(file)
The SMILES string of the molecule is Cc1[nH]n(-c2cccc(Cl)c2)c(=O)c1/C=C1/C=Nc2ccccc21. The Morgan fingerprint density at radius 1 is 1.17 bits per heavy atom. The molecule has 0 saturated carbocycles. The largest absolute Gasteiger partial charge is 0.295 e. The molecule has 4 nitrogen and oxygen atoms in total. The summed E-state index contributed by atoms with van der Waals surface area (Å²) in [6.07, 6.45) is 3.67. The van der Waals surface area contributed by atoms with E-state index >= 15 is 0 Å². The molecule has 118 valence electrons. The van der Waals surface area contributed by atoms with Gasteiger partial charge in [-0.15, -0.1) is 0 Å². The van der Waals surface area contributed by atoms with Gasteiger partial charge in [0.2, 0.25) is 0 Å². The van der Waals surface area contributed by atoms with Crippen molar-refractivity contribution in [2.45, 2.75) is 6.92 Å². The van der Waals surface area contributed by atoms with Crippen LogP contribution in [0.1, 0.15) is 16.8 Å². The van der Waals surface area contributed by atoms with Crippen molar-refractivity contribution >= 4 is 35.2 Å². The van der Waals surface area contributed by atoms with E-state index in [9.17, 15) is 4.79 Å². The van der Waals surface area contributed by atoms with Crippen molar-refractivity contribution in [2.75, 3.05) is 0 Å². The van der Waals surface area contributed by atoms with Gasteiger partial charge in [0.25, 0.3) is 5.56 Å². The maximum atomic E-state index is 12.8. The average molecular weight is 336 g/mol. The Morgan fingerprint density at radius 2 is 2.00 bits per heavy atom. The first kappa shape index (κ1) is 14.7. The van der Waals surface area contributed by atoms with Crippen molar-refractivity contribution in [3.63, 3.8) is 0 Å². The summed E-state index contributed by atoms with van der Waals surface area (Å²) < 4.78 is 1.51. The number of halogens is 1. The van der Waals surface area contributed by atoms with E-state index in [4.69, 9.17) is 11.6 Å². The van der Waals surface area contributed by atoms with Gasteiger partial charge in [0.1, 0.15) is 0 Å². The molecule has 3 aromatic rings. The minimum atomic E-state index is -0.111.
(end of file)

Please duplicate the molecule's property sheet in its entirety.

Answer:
The SMILES string of the molecule is Cc1[nH]n(-c2cccc(Cl)c2)c(=O)c1/C=C1/C=Nc2ccccc21. The Morgan fingerprint density at radius 1 is 1.17 bits per heavy atom. The molecule has 0 saturated carbocycles. The largest absolute Gasteiger partial charge is 0.295 e. The molecule has 4 nitrogen and oxygen atoms in total. The summed E-state index contributed by atoms with van der Waals surface area (Å²) in [6.07, 6.45) is 3.67. The van der Waals surface area contributed by atoms with E-state index >= 15 is 0 Å². The molecule has 118 valence electrons. The van der Waals surface area contributed by atoms with Gasteiger partial charge in [-0.15, -0.1) is 0 Å². The van der Waals surface area contributed by atoms with Gasteiger partial charge in [0.2, 0.25) is 0 Å². The van der Waals surface area contributed by atoms with Crippen molar-refractivity contribution in [2.45, 2.75) is 6.92 Å². The van der Waals surface area contributed by atoms with Crippen LogP contribution in [0.1, 0.15) is 16.8 Å². The van der Waals surface area contributed by atoms with Crippen molar-refractivity contribution >= 4 is 35.2 Å². The van der Waals surface area contributed by atoms with E-state index in [9.17, 15) is 4.79 Å². The van der Waals surface area contributed by atoms with Crippen molar-refractivity contribution in [2.75, 3.05) is 0 Å². The van der Waals surface area contributed by atoms with Gasteiger partial charge in [0.25, 0.3) is 5.56 Å². The maximum atomic E-state index is 12.8. The average molecular weight is 336 g/mol. The Morgan fingerprint density at radius 2 is 2.00 bits per heavy atom. The first kappa shape index (κ1) is 14.7. The van der Waals surface area contributed by atoms with Crippen molar-refractivity contribution in [3.63, 3.8) is 0 Å². The summed E-state index contributed by atoms with van der Waals surface area (Å²) < 4.78 is 1.51. The number of halogens is 1. The van der Waals surface area contributed by atoms with E-state index in [4.69, 9.17) is 11.6 Å². The van der Waals surface area contributed by atoms with Gasteiger partial charge in [0.1, 0.15) is 0 Å². The molecule has 3 aromatic rings. The minimum atomic E-state index is -0.111.